In the late 18th century, John Kiehl, a pharmacist with a keen interest in botany, bought a New York apothecary's shop first opened in 1851 by Louis Brunswick, a German immigrant. Inspired by old-world apothecaries, he used the new store to offer free consultations and custom remedies. At a time when many Europeans were making the United States their home, the Kiehl Pharmacy quickly established a following in a largely working-class neighborhood, building a reputation on the quality of its medicinal ointments, tonics and elixirs.
During the first world war, his apprentice, Irving Morse, a trained herbalist, left to join the war effort in Europe. On returning from the front, he took over the business and kept the name, along with its New York clientele, for whom he created a line of homemade homeopathic remedies, tinctures and teas. He turned the old apothecary's shop into a modern pharmacy, developing close-knit ties with customers, developing formulas tailored to their needs, and offering the option to “try before you buy”. The Kiehl's brand was set to take off.
Irving’s son, Aaron Morse, oversaw the company's expansion as it continued to soar to new heights. After the second world war, he established Morse Laboratories Inc. and developed new medicines, including the first fluoride treatments, sold in the family pharmacy. In 1961, the former fighter pilot officially took over the Kiehl Pharmacy business and gradually wound down the company's pharmaceutical operations to focus on developing its first cosmetic formulas.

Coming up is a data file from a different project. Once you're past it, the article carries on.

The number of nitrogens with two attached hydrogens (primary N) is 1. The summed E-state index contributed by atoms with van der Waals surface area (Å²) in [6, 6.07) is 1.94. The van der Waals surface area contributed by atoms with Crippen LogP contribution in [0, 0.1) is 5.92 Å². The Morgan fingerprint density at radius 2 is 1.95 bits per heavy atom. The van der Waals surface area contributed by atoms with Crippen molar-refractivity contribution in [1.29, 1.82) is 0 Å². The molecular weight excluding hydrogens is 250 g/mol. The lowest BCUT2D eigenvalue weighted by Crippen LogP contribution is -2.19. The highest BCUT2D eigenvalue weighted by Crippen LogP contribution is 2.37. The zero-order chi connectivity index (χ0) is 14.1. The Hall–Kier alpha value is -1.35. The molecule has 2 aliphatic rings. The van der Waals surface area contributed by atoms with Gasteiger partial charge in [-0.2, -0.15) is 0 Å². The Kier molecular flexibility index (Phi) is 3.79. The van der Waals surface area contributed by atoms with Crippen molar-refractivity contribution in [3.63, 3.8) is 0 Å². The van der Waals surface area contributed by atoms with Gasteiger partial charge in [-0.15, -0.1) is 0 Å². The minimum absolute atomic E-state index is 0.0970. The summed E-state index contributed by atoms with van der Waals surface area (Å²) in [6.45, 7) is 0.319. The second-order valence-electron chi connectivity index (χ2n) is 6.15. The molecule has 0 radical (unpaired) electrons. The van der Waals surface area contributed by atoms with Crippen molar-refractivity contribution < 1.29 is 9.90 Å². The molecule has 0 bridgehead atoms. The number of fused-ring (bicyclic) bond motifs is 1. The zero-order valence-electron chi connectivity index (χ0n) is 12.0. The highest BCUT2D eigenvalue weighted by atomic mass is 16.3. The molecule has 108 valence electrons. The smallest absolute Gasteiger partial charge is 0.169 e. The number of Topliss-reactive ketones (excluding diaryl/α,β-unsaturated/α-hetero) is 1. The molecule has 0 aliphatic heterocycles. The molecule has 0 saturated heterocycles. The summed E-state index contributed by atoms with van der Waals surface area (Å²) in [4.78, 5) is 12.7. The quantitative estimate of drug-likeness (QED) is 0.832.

And so the Kiehl's brand was born. All of its products, like Blue Astringent (1964), a multi-use herbal lotion made with camphor and menthol, would now be made from natural ingredients. In an astute competitive move, he also capitalized on his father's earlier approach and offered customers free samples to demonstrate the quality of the company's products. With his scientific background and unique outlook, he shaped a new image for the family firm, establishing Kiehl's as a specialist in natural products. The company officially made its mark on the international scene when it took part in the New York World's Fair in 1964.
Aaron Morse believe the quality of his brand would speak for itself. He avoided advertising campaigns in favor of word-of-mouth, building partnerships with artists and organizations that supported key causes. In 1979, Kiehl’s sponsored a Smithsonian Museum expedition to explore the secrets of Chinese medicine. This unearthed a number of rare and exotic plants and new formulas, which continue to inspire the firm’s products today. The entrepreneurial trio had forged a unique brand experience, with each generation distilling his own personality into the company. Kiehl’s joined L’Oréal in 2000.
John Kiehl, Irving Morse and Aaron Morse seized the moment.
They create the beauty that moves the world.